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« How to Store Up Treasure in Heaven | Main | Free Money Finance March Money Madness, Round 1, Posts 25-28 »

February 01, 2010


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You are pulling in a LOT of dough...

thanks for sharing this. You're a great inspiration! I am learning so much!

We also track our spending each year. Our biggest category is taxes - like yours between 35 and 40% of our total. And similar to you, I track depreciation on our cars (with over 100,000 miles on them) using

We often buy higher-end items (e.g. TV, furniture), but have also focused on keeping our recurring costs low (no cable TV, no fixed-line phone, $10 per month cellphone plan, minimal services (no lawn-care, housekeepers, termite, etc.)), and could live on less than 50% of our income.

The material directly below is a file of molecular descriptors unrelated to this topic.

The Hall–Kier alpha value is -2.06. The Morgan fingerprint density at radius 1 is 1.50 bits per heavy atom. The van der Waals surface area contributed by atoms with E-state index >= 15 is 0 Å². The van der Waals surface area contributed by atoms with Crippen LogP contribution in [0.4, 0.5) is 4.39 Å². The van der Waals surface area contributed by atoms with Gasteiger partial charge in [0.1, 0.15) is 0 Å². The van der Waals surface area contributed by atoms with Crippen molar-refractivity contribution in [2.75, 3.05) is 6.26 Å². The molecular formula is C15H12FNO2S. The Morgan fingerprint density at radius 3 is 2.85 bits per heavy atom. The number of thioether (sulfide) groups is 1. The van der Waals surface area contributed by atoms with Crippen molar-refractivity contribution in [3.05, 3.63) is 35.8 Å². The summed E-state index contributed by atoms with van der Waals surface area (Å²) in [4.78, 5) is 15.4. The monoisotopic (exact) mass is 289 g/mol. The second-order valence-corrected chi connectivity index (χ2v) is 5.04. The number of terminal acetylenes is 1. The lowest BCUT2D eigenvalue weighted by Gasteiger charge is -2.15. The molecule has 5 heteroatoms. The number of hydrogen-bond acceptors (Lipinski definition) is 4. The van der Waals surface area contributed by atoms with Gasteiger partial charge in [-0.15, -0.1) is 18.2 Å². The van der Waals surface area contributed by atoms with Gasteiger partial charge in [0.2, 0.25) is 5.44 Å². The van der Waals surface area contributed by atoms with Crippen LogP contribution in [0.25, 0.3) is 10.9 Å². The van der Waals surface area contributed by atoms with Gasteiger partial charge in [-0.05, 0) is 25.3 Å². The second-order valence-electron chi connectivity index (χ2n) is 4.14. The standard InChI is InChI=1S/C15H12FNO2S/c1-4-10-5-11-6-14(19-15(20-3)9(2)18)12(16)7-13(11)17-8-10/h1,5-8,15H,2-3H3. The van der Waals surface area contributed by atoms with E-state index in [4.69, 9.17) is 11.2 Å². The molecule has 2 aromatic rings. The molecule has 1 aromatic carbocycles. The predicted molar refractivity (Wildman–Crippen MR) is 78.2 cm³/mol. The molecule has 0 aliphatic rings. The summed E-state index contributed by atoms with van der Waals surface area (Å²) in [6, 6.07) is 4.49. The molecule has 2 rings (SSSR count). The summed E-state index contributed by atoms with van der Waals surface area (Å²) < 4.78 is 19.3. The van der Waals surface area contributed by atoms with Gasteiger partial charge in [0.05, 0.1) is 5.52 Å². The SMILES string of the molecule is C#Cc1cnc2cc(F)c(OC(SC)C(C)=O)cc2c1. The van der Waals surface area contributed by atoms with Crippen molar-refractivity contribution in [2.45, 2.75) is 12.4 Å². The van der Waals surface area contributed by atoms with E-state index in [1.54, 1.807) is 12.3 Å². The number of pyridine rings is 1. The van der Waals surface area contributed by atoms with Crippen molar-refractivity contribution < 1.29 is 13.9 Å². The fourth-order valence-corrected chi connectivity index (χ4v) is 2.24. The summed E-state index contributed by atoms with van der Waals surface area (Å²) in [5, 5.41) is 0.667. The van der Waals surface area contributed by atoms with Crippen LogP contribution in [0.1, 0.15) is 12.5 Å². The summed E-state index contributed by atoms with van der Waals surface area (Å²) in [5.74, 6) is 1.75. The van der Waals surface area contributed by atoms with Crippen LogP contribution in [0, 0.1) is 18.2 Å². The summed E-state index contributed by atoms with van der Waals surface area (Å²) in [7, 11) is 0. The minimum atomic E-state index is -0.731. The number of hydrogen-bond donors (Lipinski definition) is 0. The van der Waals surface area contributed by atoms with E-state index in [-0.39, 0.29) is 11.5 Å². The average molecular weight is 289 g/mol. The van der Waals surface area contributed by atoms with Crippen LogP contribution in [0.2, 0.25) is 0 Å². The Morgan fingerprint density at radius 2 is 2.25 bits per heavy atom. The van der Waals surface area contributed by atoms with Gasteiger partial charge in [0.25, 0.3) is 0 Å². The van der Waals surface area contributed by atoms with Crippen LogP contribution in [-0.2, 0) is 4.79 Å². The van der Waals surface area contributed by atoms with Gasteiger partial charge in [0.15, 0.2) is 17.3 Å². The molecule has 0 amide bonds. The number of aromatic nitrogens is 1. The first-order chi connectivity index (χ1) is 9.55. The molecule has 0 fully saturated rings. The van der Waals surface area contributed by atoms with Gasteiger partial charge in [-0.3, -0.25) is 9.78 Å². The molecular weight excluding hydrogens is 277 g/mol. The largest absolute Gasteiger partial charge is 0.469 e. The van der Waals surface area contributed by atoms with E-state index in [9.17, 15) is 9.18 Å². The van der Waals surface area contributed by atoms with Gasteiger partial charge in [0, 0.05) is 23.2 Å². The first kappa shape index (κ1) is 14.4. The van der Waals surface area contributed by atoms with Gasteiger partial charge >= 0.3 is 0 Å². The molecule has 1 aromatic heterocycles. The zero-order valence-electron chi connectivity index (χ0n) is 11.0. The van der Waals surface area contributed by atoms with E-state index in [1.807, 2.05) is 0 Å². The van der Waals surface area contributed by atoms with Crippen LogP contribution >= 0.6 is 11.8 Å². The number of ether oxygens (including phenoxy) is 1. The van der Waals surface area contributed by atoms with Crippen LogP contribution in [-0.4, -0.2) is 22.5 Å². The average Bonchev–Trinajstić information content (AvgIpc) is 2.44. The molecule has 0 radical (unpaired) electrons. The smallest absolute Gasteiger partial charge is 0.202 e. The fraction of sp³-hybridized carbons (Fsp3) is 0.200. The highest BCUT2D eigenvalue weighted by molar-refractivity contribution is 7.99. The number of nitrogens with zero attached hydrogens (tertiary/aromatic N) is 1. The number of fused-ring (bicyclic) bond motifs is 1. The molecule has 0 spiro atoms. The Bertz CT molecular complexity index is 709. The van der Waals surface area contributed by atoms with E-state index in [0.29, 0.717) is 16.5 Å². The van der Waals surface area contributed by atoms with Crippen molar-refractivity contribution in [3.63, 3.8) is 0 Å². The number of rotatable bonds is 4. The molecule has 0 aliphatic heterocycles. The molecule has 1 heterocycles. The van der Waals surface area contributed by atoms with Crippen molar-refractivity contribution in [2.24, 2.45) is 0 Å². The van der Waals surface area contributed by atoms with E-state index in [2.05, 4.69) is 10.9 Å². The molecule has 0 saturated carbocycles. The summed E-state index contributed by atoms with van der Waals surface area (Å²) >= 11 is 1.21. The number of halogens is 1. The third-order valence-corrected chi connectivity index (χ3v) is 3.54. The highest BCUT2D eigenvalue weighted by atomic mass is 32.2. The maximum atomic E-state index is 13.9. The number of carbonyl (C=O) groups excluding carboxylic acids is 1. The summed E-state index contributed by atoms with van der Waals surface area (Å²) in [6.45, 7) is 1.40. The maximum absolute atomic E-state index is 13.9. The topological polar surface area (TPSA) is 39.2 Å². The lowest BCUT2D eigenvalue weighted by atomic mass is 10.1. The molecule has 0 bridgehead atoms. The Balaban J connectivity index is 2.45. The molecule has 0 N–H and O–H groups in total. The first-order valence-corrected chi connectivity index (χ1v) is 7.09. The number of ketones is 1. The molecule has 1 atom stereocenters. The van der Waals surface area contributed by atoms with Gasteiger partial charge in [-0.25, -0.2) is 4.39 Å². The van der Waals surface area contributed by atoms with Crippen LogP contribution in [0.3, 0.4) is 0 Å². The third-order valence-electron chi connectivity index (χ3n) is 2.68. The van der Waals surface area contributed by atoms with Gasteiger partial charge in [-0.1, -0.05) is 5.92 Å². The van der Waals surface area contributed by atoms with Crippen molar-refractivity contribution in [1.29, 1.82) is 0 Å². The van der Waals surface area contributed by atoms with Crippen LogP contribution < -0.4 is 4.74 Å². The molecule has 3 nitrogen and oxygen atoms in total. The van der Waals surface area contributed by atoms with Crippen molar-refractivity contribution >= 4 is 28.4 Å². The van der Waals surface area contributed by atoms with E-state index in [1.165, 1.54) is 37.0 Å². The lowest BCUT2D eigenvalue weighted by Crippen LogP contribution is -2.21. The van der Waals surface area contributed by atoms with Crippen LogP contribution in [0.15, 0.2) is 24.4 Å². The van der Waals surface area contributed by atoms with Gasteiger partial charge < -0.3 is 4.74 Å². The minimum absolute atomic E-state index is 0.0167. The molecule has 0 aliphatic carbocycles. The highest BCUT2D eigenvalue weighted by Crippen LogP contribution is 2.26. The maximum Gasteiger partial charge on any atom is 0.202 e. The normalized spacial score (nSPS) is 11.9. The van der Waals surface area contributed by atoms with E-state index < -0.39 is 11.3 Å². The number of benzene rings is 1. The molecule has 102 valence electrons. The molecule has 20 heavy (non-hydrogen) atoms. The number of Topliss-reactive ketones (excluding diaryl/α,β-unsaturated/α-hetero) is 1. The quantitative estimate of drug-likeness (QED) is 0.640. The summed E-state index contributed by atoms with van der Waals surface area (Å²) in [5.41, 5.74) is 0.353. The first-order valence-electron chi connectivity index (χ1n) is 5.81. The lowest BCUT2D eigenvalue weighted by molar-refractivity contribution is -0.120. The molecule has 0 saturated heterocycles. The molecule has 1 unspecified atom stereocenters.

Our major difference from your perecentages is that our second category for several years has been vacation. We have chosen to go to many different parts of the world, as well within the USA. We have learned so much about other places and people, and in fact when we reviedw our spending each year, we have sometimes joked that any year in which vacation is not near the top of the list will be a "bad" year. We made a very conscious decision to see and understand (and ensure that our children see and understand) other cultures - and also just to enjoy going to the beach or riding a jet-ski!